A guide to Porto

The city of Porto is located along the Douro river, in the north of Portugal. The city has several ancient churches and medieval streets, and is known for its production of port wine.

Central Porto from Torre dos Clérigos, photo by Jonik
Central Porto from Torre dos Clérigos, photo by Jonik

Central Porto from Torre dos Clérigos, photo by Jonik on Wikipedia

Enjoy the views from Cais de Gaia

Cais de Gaia is an area known for its views towards the city. From tis area visitors will be able to see the sea and the boats, with the Dom Luis Bridge soaring above it. This area is filled with bars and restaurants with views towards the coast.

Porto - Dom Luis I bridge, photo by Georges Jansoone on Wikipedia
Porto – Dom Luis I bridge, photo by Georges Jansoone on Wikipedia

Porto – Dom Luis I bridge, photo by Georges Jansoone on Wikipedia

Visit the port houses

A short distance away from the coast visitors will find the Port Wine warehouses. Some of the port houses are ancient mansions known for their architecture. Most of the port produced in the region is stored here, and visitors will be able to enjoy sips of several of the local ports.

The city offers a large selection of local delicacies. Tripe stew is one of the city’s most popular dishes. Another main dish that can be found in most of the city’s restaurants is the bacalhau fish, dried salted cod.

Spend an afternoon at a museum

This city has several museums. The Serralves Museum is known for its collection of contemporary art. There are many temporary collections on display, and the building itself is one of the city’s architectural landmarks. Next to the museum visitors will find the Casa de Serralves, a pink Art Deco building. After touring the galleries visitors will be able to enjoy a walk around the museum’s gardens.

Walk around the city center

The city center is filled with ancient churches. The Sao Francisco Church was built in a baroque and Gothic styles. Inside the church visitors will be able to see baroque decorations, gilded pillars, marble and wooden carvings. The columns are decorated with carvings of cherubs and plants. Below the ground floor are the catacombs, which have been transformed into a museum dedicated to this ancient monastery.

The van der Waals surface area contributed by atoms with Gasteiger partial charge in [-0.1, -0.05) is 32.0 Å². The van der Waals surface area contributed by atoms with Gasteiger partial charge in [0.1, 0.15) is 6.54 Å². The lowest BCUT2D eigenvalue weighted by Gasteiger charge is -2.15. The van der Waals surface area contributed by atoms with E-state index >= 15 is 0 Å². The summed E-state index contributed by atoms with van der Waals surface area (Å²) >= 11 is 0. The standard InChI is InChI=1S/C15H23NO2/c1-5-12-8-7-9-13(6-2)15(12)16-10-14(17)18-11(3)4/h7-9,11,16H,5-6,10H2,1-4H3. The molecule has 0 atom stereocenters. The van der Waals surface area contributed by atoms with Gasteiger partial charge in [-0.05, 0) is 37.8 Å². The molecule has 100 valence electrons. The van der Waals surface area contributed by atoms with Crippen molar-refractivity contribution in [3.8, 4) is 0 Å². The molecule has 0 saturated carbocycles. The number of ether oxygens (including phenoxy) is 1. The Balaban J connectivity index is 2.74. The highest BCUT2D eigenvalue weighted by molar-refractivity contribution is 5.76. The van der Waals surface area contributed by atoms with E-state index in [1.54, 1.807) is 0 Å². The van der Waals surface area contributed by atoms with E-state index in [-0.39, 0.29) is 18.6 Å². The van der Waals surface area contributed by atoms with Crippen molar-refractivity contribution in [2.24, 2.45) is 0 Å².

The Sé do Porto is the city’s cathedral. After the cathedral’s many restorations the building has been transformed into a baroque fortress with a Gothic rose window decorating the facade. The altar is made of silver and one of the chapels has a sacred art museum. From the cathedral’s tiled terrace visitors will be able to enjoy views towards the Episcopal Palace.

Façade of the Porto Cathedral by night; photo by Adbar on Wikipedia
Façade of the Porto Cathedral by night; photo by Adbar on Wikipedia

Façade of the Porto Cathedral by night; photo by Adbar on Wikipedia

The district of Ribeira is known for its medieval streets. The Praça da Ribeira is located in this district, a riverfront square that has become a popular meeting point. There are many bars, cafés and restaurants, some of them located below medieval arches. Those located on the square have views towards the quay, which is filled with colourful fishing boats. There are several historical landmarks located in this district, including the Casa do Infante, a palace where the city’s archives are kept. Visitors will be able to tour this historical place. The Boavista neighbourhood is another area filled with landmarks, and many of the city’s hostels and boutique hotels are located there. In the nearby Avenida dos Aliados visitors will find the Praça Liberdade, the city’s main square. This area has many white buildings with facades that are decorated with carved sculptures.

Porto Ribeira, photo by Georges Jansoone on Wikipedia
Porto Ribeira, photo by Georges Jansoone on Wikipedia

Porto Ribeira, photo by Georges Jansoone on Wikipedia

Lori

I’m offering public relations, communications and image counseling in everyday life and I have a PR agency – PRwave INTERNATIONAL. I am passionate about reading, blogging (I also have a blog in Romanian) and traveling. Follow me on Twitter - @violetaloredana (Romanian) and @TravelMoments.

4 thoughts on “A guide to Porto

  • 8 November, 2013 at 09:58
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    The bridge looks amazing! And the cathedral, that is just breathtaking. I would love to visit some time. Thanks for the beautiful guide to visiting Porto.

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